Sunday, November 19, 2023


Lt. Gen. James Longstreet remains the Confederacy’s most controversial senior military leader. Born in 1821, the West Point graduate, like many of his future comrades in arms, served ably during the war with Mexico and on the Western frontier before resigning his commission in 1861 to join the Confederacy. ....

Longstreet commanded troops from brigade to corps level in the major battles of the war’s eastern theater and in 1863 scored a decisive victory at Chickamauga, the largest and bloodiest battle in the west. He opposed Lee’s ill-fated frontal attack—the famous Pickett’s Charge—at Gettysburg, and for this and other perceived failings, Lost Cause apologists and Lee acolytes have long blamed him for the Confederate defeat there, which, they argue, cost the South the war.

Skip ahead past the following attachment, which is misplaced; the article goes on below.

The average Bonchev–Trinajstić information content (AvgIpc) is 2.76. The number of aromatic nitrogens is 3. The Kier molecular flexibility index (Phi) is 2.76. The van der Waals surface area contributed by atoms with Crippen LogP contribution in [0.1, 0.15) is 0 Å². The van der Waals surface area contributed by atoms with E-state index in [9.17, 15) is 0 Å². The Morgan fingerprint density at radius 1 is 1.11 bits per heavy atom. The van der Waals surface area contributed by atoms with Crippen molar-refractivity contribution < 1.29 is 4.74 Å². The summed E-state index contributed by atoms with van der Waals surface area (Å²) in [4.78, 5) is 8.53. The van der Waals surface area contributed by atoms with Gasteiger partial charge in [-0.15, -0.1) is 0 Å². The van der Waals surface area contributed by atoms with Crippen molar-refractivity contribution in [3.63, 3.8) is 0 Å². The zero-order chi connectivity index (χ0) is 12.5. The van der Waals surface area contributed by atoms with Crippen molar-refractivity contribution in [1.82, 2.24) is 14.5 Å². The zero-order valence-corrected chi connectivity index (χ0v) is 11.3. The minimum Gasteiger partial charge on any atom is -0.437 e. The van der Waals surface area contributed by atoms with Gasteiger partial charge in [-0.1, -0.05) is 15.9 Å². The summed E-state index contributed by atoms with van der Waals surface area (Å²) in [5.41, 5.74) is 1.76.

But Longstreet earned the lasting opprobrium of former Confederates less for his supposed failures at Gettysburg than for his rapid acceptance of Reconstruction and his early postwar membership in the Republican Party. He supported the integrationist policies of his friend President Ulysses S. Grant, advocated racial reconciliation, and rejected the Lost Cause mythology that absolved a saintlike Lee of any responsibility for Southern defeat.

Longstreet’s long and troubled postwar life (he lived until 1904) included duty as the commander of the interracial New Orleans police and Louisiana state militia, which he led in defense of the Republican state government against an attempted violent coup by white supremacists in 1874. Longstreet also served as United States minister to the Ottoman Empire. And for years he expended much energy waging literary war with Jubal Early and other Confederate veterans who sought to scapegoat him for the South’s defeat. ....

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